Panamanian Banks Recover Strength
LATIN AMERICAN ECONOMIES
PANAMA is rapidly recovering as an offshore banking center, but critics charge illegal activities are fueling the boom.
Panama's banking industry was virtually destroyed during the 1988-90 United States economic embargo against the Noriega regime. Since the US invasion two years ago, banks have once again prospered and deposits have jumped by 50 percent.
But some observers say that the increase stems largely from foreigners engaging in illegal activities: evasion of currency controls, cheating on taxes, or laundering drug money. Bankers strongly dispute the charge.
Miguel Antonio Bernal, a law professor at the University of Panama, remains skeptical of the bankers' protestations. "It's very hard for me to believe," says Mr. Bernal, "that bankers are going to say no to someone who appears in their office with $1 million and says he wants to make a deposit."
For many years prior to the US invasion, Panama had grown as a stable offshore banking center. With a population of only 2.5 million, bank deposits reached from $35 billion to $38 billion in 1986, according to Paulino Garcia, president of the Panamanian Banking Association. After the US imposed an economic embargo in 1988, the government of Panama froze all deposits for 18 months to prevent runs against the banks. That freeze "almost ruined the banking industry," says Mr. Garcia. The new government of Pr esident Guillermo Endara lifted the freeze four months after it came to power. Bank deposits jumped from $11.4 billion in December 1990 to $17.1 billion at the end of last year.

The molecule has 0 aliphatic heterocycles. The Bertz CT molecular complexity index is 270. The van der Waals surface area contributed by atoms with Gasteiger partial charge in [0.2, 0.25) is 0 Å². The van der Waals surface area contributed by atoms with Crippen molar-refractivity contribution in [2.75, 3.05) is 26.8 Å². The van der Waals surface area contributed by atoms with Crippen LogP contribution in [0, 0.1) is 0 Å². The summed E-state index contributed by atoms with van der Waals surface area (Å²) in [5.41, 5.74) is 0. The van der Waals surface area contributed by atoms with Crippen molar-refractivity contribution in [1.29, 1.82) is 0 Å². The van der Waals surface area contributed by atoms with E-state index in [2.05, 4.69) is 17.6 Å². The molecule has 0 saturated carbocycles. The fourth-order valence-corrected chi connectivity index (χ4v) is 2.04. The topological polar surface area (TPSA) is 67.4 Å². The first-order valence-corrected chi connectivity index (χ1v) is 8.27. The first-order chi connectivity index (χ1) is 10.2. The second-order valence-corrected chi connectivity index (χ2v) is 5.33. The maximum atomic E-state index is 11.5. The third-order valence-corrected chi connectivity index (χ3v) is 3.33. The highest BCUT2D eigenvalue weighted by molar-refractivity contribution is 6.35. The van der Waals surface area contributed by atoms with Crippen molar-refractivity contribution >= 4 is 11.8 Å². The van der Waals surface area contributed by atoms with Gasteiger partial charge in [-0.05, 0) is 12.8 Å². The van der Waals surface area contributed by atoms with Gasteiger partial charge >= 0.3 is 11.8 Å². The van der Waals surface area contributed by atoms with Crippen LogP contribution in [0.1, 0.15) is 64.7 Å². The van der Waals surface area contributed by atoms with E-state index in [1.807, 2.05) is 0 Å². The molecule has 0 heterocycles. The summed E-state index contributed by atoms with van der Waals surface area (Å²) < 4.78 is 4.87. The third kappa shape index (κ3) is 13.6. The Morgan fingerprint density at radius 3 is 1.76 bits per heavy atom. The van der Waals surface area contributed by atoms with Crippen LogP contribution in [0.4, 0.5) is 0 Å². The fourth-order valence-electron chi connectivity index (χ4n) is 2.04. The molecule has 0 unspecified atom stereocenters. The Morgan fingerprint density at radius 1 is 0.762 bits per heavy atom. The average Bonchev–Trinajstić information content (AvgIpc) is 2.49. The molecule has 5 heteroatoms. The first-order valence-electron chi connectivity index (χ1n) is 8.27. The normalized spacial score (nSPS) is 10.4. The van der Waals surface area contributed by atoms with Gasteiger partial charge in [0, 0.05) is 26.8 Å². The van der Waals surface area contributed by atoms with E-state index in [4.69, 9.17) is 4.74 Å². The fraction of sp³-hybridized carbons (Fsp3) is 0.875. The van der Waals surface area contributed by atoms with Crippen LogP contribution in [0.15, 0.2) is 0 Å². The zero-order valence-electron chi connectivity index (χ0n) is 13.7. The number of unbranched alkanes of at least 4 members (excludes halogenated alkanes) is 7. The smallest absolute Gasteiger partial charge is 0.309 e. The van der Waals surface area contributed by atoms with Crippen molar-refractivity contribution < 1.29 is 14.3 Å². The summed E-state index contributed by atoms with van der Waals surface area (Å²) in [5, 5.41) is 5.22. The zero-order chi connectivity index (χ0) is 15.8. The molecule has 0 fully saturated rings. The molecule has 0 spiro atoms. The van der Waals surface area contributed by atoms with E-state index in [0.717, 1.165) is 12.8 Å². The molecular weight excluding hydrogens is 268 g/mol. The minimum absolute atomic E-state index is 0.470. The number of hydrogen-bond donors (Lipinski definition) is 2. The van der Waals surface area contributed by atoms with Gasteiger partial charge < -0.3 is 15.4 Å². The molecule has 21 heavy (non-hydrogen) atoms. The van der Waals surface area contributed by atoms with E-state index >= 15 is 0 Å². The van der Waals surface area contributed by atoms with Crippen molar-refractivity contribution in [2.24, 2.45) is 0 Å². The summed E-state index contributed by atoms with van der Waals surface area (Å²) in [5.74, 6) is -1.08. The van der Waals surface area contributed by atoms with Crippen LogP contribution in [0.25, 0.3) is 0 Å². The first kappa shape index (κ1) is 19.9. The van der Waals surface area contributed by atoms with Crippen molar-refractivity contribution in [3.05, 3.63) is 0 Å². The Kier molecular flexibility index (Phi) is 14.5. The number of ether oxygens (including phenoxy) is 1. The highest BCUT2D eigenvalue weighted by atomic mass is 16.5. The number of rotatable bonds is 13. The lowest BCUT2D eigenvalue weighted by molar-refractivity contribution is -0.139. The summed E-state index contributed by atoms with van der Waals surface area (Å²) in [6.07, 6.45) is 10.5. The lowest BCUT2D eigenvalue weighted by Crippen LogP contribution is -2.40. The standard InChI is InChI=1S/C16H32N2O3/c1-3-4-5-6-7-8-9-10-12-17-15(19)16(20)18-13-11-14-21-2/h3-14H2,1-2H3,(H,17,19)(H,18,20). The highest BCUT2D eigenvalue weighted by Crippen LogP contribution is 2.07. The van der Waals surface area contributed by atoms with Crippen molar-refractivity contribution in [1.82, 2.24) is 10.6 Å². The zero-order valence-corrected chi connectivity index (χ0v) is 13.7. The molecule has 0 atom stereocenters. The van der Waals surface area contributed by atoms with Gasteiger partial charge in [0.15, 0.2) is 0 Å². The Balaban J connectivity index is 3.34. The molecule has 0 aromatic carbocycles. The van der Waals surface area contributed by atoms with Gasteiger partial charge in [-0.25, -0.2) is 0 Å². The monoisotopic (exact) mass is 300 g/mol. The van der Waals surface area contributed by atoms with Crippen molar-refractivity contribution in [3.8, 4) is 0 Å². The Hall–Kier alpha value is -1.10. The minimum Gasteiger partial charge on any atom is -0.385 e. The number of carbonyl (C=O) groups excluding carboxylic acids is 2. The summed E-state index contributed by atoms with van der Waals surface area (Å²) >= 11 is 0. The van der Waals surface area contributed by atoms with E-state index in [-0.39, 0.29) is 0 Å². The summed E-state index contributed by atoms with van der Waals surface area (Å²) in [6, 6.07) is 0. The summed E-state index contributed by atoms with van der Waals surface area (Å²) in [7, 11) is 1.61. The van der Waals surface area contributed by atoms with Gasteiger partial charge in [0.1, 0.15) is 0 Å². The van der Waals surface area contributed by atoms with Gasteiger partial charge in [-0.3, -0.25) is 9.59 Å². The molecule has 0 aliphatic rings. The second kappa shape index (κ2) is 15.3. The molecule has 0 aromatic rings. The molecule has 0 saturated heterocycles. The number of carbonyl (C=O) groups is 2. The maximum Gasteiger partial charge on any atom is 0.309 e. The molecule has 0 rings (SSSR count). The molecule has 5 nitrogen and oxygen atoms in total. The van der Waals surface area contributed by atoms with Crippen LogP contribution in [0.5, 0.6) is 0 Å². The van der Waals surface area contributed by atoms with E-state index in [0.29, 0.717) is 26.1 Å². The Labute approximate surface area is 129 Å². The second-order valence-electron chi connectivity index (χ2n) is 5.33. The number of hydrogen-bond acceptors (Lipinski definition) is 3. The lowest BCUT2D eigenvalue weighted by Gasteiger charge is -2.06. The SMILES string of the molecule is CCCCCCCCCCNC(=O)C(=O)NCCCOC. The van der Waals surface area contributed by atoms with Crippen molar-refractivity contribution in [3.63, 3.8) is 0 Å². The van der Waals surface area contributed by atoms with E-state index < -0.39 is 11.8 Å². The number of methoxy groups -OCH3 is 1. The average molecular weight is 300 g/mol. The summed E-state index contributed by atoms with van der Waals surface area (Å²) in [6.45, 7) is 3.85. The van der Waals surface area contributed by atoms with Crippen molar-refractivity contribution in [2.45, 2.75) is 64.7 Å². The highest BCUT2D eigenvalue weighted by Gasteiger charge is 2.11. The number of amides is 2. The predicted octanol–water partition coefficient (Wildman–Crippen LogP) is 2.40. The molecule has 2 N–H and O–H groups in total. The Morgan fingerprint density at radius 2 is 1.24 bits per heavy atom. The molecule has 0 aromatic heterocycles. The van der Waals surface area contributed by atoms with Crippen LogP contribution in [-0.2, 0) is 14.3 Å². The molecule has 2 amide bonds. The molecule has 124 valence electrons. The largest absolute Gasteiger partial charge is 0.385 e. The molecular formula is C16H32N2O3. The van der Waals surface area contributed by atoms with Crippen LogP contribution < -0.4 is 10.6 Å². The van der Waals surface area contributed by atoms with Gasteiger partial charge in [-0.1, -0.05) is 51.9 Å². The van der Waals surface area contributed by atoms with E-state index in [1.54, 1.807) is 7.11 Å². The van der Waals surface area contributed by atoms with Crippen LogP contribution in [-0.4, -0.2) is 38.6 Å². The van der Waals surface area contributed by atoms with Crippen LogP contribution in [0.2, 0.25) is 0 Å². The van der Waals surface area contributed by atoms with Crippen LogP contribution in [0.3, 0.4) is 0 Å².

"Confidence is back," Garcia says. He says deposits in Panama's 105 banks come from the booming economies of countries such as Ecuador and Argentina, and from increased trade in the country's tax-free Colon Free Trade Zone. He agrees that some businessmen use Panama's banks to avoid taxes. "That's what offshore banking is for," he says, "not just tax evasion, but for legitimately not paying taxes."
But Garcia says that Panama has cracked down on drug-money laundering. A law enacted in 1990 requires all persons depositing $5,000 or more to sign a declaration that the bank must forward to the government. In addition, banks require proof of identity and banking references. Garcia points to the booming construction industry as a more likely outlet for laundered money because everyone from the architect to the hod carriers is paid in cash.
Panama's second vice president, Guillermo Ford, concurs with Garcia's overall assessment. He acknowledges that some foreign businessmen arrive in Colon with suitcases full of cash in order to evade their countries' currency-control laws. Panama's laws "are as tough" as those in the US, Mr. Ford says. A US government official in Panama City agrees that the Panamanians have been taking positive steps, but that stopping money laundering "is a very complex problem." Currently, the government fails to compile
and analyze the data from the currency deposit declaration forms. The official also suggests that Panama should establish controls on importation of cash across the border, such as the US law requiring registration of $10,000 or more.
The US has focused on trying to eliminate drug-money laundering and has quietly dropped efforts to fight tax evasion using Panamanian banks. In April 1991, the US and Panama signed the Mutual Legal Assistance Treaty (MLAT). The MLAT, which has not been ratified by the US Congress, covers only crimes illegal in both countries. And US tax evasion is not a crime in Panama.